Finally, firms must check the FCA Register within the month following commencement of the SMCR, to make sure that the correct people have been taken across as senior managers into the new regime. 

Identification of certification staff

As with the start of the SMCR for banks, the FCA has decided to delay implementation of the full certification regime for a year following initial commencement of the SMCR as a whole. This means that firms will have a further year before they are required to ensure that no employee performs a significant harm function without being certified as fit and proper to do so. This does not mean, however, that firms can simply park the issue.

First, the conduct rules will apply to certification employees from initial commencement of the SMCR, before the obligation to certify them applies, and firms will need to notify them of this, carry out appropriate training, and implement procedures for assessing whether disciplinary action results from a conduct rule breach and is therefore reportable to the regulator. (The conduct rules will start to apply to other employees at the same time as the main certification rule bites.) This is also the case in relation to individuals who would have been certification employees but for the application of the temporary UK role and emergency appointments rules. This means that firms will need to have identified such individuals, in the UK and (where relevant) overseas, by day one of the SMCR.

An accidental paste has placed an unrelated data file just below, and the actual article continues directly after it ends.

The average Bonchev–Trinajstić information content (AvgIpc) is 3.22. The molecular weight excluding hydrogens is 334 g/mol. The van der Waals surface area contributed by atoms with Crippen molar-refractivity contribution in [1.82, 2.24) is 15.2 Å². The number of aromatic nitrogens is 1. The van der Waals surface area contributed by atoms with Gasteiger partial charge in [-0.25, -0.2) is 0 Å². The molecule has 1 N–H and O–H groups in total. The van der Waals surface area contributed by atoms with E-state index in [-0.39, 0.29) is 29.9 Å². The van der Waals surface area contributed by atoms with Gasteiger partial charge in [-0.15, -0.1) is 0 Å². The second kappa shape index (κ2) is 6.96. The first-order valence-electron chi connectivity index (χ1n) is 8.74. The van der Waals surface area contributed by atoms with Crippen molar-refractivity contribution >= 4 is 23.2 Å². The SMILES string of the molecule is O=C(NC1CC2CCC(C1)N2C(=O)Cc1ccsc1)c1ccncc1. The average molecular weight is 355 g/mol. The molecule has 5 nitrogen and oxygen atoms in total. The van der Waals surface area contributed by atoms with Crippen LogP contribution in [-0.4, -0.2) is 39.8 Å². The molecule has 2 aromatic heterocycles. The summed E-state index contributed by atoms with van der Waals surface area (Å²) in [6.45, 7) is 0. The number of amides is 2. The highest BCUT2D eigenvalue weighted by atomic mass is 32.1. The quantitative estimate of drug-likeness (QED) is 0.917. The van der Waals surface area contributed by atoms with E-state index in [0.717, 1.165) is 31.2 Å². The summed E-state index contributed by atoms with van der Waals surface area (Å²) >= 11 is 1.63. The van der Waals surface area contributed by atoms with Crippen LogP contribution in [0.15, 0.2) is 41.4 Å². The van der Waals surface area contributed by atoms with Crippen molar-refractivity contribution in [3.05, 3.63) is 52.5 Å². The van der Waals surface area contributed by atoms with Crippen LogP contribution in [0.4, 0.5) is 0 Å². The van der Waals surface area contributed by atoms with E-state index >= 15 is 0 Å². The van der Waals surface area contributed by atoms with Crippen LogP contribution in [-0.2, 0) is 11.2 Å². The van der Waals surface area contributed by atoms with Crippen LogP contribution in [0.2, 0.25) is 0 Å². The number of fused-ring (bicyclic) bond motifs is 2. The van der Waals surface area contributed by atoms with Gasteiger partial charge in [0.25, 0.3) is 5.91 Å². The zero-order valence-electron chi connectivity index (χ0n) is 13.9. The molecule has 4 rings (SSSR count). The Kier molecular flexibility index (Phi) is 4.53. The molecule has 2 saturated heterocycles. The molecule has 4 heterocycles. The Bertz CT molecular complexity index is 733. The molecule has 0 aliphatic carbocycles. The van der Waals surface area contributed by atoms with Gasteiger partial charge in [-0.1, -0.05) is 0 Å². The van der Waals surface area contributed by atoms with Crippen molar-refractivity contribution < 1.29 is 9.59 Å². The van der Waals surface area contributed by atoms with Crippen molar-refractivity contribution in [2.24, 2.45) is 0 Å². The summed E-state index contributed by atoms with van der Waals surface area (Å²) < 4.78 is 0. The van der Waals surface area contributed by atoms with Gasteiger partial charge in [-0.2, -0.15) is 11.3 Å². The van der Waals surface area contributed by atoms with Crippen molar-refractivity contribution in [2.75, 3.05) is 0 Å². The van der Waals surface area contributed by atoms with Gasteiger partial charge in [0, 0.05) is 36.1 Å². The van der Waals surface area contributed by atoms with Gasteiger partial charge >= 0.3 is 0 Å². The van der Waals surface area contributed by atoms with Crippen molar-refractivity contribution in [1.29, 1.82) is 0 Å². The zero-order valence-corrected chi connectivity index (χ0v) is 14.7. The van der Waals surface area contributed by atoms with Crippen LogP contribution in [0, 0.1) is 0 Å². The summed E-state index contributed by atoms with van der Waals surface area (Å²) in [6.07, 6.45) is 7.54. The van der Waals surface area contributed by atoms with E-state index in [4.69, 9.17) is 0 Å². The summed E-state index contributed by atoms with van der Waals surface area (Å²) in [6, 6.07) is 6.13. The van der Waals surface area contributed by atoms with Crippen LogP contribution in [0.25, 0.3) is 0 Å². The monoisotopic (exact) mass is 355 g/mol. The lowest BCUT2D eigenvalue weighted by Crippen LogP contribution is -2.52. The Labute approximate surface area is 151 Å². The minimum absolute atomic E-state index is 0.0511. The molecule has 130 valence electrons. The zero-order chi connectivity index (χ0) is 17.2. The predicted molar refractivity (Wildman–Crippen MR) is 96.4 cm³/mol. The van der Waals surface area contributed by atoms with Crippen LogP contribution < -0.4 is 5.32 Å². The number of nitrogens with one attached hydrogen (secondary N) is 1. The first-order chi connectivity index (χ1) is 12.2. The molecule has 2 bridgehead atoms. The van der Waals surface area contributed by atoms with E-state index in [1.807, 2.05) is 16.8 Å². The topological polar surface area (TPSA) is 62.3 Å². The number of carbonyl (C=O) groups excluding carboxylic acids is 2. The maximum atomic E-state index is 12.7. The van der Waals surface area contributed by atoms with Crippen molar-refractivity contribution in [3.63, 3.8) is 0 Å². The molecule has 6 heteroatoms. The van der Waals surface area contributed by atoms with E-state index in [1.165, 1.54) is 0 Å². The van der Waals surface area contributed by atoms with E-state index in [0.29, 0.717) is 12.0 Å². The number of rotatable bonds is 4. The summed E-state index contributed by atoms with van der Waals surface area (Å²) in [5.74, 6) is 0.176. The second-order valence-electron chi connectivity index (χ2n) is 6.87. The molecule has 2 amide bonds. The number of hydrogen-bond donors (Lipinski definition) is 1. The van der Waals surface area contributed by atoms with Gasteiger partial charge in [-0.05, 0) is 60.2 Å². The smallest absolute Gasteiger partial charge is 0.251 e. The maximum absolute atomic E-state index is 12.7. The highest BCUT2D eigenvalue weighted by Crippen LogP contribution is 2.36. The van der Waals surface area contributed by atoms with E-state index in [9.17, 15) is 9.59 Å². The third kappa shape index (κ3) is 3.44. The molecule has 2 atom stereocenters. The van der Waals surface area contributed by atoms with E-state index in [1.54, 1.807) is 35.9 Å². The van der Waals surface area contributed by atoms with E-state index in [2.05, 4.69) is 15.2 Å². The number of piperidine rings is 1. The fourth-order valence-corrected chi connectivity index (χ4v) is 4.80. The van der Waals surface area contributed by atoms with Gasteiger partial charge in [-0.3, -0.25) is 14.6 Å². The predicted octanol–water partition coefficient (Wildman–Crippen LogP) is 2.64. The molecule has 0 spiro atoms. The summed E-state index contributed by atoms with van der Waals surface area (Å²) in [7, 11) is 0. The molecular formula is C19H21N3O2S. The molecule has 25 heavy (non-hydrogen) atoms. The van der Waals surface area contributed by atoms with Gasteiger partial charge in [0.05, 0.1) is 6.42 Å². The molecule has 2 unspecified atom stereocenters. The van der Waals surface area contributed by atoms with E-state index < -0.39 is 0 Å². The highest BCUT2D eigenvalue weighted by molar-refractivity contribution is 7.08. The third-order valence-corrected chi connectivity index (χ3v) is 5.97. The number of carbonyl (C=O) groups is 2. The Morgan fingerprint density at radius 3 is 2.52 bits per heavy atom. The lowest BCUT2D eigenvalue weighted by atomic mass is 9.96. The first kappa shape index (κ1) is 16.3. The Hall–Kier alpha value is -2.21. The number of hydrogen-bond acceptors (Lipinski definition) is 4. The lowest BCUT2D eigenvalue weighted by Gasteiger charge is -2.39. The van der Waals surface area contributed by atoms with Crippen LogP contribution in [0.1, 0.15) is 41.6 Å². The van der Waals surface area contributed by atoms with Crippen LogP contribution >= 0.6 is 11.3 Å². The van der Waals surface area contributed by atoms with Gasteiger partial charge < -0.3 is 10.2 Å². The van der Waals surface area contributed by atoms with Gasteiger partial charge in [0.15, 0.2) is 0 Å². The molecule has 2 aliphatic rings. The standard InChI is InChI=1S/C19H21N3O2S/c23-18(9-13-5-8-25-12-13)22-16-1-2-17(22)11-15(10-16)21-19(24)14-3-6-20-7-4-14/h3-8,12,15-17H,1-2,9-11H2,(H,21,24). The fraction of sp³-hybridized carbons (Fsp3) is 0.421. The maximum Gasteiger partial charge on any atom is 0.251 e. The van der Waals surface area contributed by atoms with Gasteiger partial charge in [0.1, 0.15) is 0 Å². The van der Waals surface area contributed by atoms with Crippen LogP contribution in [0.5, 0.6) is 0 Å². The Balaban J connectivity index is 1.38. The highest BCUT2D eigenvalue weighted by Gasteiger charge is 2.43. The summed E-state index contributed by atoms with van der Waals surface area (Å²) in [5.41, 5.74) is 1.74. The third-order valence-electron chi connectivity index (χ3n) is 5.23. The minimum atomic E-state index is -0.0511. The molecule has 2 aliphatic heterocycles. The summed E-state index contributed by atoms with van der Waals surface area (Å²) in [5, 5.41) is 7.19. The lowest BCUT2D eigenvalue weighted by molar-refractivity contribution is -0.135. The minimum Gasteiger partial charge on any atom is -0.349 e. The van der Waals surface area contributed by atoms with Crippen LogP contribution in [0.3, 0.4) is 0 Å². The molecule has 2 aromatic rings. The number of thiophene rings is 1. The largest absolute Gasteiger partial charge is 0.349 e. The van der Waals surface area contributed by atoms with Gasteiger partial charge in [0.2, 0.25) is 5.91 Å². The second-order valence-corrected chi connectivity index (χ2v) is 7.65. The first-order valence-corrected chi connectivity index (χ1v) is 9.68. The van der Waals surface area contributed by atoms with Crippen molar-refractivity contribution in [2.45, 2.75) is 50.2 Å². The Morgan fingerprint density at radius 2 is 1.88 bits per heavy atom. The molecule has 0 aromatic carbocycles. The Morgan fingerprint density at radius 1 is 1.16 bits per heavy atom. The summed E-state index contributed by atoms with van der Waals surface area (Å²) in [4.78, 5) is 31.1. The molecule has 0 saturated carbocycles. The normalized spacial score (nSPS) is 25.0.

Second, rules on regulatory references will start to apply from commencement, and firms will need to seek a reference in relation to existing certification employees whose role changes significantly during the year prior to the implementation of the main certification requirements.

Finally, firms will, of course, need to undertake a significant amount of preparatory work on related employment issues, such as amending relevant employment contracts and considering incorporating a fitness and propriety assessment into existing performance review structures.


The spirit behind the SMCR, its broad character and the FCA's aim to extend it in a proportionate way are hard to fault. The problem with it, in the present context, is that the reality of the regime is in its detail. There is no way that the FCA can implement change on this scale in a way that does not inconvenience firms at all, but the FCA's usual principles of proportionality should aim to target greatest inconvenience at the firms most able to deal with it. This is clearly what it is trying to achieve in its transitional provisions, but the effect of some of its other decisions, on timing and on Handbook layout, arguably have the opposite effect.